"I Hear America Singing" takes place in, well, America (duh). It's a big country, and Whitman has us hopping all over it. One second, we're on a steamboat deck, the next, we're chilling with a shoemaker in his workshop, the next, we're at home with mom. Whitman doesn't spend too much time describing the scenery—he's clearly more interested in the people who are working than in the places they are working—but he does bop around from place to place, and show us that work is being done everywhere.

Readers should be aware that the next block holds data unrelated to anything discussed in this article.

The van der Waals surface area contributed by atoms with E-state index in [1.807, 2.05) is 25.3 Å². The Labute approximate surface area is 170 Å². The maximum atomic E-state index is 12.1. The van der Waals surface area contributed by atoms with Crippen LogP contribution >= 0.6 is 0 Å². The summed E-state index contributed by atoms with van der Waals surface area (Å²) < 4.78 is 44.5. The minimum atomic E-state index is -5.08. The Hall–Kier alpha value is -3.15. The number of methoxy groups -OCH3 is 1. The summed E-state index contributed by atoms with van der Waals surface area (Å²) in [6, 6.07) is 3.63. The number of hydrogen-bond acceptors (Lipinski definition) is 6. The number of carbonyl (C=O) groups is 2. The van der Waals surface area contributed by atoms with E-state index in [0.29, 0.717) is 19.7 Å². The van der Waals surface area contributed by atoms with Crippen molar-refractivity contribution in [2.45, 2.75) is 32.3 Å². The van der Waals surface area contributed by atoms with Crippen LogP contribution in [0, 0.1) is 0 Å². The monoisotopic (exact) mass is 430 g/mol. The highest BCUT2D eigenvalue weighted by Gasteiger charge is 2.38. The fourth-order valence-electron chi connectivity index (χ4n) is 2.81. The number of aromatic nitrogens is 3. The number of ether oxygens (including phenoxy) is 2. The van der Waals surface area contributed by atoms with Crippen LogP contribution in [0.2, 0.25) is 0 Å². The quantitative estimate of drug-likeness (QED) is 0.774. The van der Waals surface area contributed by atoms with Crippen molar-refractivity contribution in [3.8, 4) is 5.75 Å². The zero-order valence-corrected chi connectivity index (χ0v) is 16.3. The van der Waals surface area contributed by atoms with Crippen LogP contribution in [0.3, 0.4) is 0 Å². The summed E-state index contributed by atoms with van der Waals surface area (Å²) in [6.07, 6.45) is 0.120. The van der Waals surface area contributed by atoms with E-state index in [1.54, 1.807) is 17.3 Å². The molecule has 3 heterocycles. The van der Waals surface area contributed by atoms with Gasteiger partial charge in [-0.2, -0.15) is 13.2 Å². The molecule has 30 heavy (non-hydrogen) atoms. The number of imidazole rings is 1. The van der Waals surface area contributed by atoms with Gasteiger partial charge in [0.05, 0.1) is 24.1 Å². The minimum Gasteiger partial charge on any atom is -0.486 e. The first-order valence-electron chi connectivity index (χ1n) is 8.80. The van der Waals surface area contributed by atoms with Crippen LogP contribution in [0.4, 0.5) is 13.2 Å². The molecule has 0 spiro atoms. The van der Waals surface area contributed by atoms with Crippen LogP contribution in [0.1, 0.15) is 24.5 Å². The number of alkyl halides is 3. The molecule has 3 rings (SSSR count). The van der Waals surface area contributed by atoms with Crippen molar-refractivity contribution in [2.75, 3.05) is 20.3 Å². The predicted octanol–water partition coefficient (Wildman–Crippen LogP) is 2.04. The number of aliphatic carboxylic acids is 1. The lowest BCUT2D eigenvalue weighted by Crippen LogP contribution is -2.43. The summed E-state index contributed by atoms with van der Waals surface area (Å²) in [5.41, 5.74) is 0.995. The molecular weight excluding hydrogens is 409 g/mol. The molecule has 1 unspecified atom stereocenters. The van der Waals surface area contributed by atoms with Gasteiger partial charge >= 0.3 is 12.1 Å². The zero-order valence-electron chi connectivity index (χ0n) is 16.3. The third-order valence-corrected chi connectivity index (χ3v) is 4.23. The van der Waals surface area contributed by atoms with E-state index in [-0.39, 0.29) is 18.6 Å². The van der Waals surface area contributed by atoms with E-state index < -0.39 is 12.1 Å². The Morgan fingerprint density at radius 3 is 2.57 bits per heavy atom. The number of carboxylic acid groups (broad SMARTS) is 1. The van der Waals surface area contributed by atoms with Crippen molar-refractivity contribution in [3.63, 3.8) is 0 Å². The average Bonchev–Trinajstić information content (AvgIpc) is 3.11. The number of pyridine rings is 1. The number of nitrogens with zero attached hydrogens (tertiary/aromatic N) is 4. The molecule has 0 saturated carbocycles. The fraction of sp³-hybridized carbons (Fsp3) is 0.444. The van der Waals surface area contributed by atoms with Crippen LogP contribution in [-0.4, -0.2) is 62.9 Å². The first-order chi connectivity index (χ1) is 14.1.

For Whitman, labor is labor, whether you're a ploughboy out in the fields, a young woman in an office, or a mom taking care of kids at home. That's pretty progressive for the 1860s, dontcha think?